Thomas, Peter David Garner 1930-
Thomas, Peter David Garner 1930-
THOMAS, Peter David Garner 1930-
PERSONAL: Born May 1, 1930, in Bangor, Wales; son of David Thomas and Doris (Davies) Thomas; married, 1963; wife's name Sheila (marriage ended, 1992); children: Alan, Michael (deceased), Sally. Ethnicity: "Welsh." Education: University of Wales, University College of North Wales, Bangor, B.A., M.A.; University College, London, Ph.D. Hobbies and other interests: Lawn tennis.
ADDRESSES: Home—16 Pen-y-Craig, Aberystwyth, Ceredigion SY23 2JA, Wales.
CAREER: Writer. University of Glasgow, Glasgow, Scotland, lecturer, 1956–65; University of Wales, University College of Wales, Aberystwyth, lecturer, 1965–68, senior lecturer, 1968–71, reader, 1971–75, professor of history, 1976–97, professor emeritus, 1997–. Dyfed LTA, chair, 1981–2001; Aberystwyth Liberal Democrats, chair, 1988–98.
MEMBER: Royal Historical Society (fellow).
AWARDS, HONORS: Book Prize, Society of Cincinnati, 1992, for Tea Party to Independence: The Third Phase of the American Revolution, 1773–1776.
Lord North, St. Martin's Press (New York, NY), 1976.
(Editor, with R. C. Simmons) Proceedings and Debates of the British Parliaments Respecting North America, 1754–1783, six volumes, Kraus International (Millwood, NY), 1982–86.
The English Satirical Print, 1600–1832: The American Revolution, Chadwyck-Healey (Alexandria, VA), 1986.
The Townshend Duties Crisis: The Second Phase of the American Revolution, 1767–1773, Oxford University Press (Oxford, England), 1987.
Tea Party to Independence: The Third Phase of the American Revolution, 1773–1776, Oxford University Press (Oxford, England), 1991.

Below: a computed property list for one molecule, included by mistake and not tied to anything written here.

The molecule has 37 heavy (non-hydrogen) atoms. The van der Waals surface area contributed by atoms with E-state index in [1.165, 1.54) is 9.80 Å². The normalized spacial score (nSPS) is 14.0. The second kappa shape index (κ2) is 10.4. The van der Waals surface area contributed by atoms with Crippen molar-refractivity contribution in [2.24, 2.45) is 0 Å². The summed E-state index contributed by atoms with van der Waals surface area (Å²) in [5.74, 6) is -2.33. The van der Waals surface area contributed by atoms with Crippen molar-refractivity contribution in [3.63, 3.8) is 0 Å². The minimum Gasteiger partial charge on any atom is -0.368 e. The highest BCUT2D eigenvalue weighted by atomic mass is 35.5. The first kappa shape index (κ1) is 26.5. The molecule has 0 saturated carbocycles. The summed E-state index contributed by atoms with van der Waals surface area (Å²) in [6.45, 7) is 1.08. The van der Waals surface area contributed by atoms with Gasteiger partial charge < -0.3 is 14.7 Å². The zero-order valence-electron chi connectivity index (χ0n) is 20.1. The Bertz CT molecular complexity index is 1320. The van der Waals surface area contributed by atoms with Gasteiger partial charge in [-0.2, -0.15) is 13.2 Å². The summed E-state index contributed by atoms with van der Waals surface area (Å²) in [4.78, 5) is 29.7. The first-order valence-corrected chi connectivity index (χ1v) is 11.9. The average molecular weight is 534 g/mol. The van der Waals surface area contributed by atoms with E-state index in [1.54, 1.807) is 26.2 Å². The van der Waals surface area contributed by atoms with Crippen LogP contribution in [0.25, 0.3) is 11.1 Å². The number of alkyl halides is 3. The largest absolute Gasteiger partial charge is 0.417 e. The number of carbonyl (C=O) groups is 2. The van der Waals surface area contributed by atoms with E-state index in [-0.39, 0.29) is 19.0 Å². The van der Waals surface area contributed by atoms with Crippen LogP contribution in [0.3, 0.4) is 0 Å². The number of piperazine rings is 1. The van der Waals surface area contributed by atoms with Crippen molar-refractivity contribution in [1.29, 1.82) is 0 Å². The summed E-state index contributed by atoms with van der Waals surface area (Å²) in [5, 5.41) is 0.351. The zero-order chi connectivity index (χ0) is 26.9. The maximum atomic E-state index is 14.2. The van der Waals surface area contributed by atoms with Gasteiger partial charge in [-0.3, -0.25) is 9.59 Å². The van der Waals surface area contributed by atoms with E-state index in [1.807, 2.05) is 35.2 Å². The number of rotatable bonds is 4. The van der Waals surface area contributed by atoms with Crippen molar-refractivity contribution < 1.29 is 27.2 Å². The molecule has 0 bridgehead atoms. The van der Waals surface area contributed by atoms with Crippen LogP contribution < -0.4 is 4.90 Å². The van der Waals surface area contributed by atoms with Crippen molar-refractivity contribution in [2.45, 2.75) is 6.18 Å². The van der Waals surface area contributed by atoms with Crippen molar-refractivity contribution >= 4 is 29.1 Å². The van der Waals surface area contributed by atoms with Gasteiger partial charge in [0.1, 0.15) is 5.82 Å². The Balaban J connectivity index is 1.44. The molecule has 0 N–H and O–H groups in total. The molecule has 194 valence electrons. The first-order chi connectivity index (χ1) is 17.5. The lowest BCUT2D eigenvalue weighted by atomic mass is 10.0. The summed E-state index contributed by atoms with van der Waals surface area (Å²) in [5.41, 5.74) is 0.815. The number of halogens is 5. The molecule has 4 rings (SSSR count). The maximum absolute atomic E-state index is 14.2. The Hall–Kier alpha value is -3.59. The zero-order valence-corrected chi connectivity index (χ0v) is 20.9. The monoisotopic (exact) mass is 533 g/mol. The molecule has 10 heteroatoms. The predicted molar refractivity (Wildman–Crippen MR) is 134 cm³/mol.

Revolution in America: Britain and the Colonies, 1763–1776, University of Wales Press (Cardiff, Wales), 1992.
John Wilkes: A Friend to Liberty, Oxford University Press (Oxford, England), 1996.
Politics in Eighteenth-Century Wales, University of Wales Press (Cardiff, Wales), 1998.
Author of introduction to The American Revolution (cartoons), by Michael Duffy.
SIDELIGHTS: Peter David Garner Thomas is one of the chief academic historians of Wales and an expert who specializes in the American Revolution. Born in Bangor, in North Wales, Thomas was educated locally and then went to London to take his doctorate in history, studying under Sir Lewis Namier. His doctoral thesis was on Parliamentary practice and procedure, and was expanded for publication as his first book, The House of Commons in the Eighteenth Century. His main research thereafter has been for a three-volume history of the political events surrounding the American Revolution, a trilogy destined to become standard reading in university curricula. British Politics and the Stamp Act Crisis: The First Phase of the American Revolution, 1763–1767 depicts the initial stages of the policy war that raged between the British government and the colonies in the face of widespread protests against various new taxes. Thomas followed this volume in short order with his biography of Lord North, Prime Minister under George III; a moderate, according to Thomas, whose even-handed approach to colonial governance was constantly undermined by the many politicians who held other agendas.
Thomas was quickly recognized as one of the most distinguished scholars of the Revolution from the other side of the Atlantic, and was asked to contribute a volume to Michael Duffy's extensive historical survey of the English satirical cartoon; this one to deal with the Revolutionary period, a time when the editorial cartoon came into its own for the first time. The resulting book, The American Revolution, consisted of 122 cartoons accompanied by a nineteen-page introduction by Thomas documenting a time when politically provocative drawings were sold like postcards in the streets of London. In his introduction, Thomas draws attention to the contents of certain cartoons which, far from supporting the official policies of Lord North's administration, come down squarely against them; indicating, according to Thomas, the influence of the political opinions of the English mercantile class.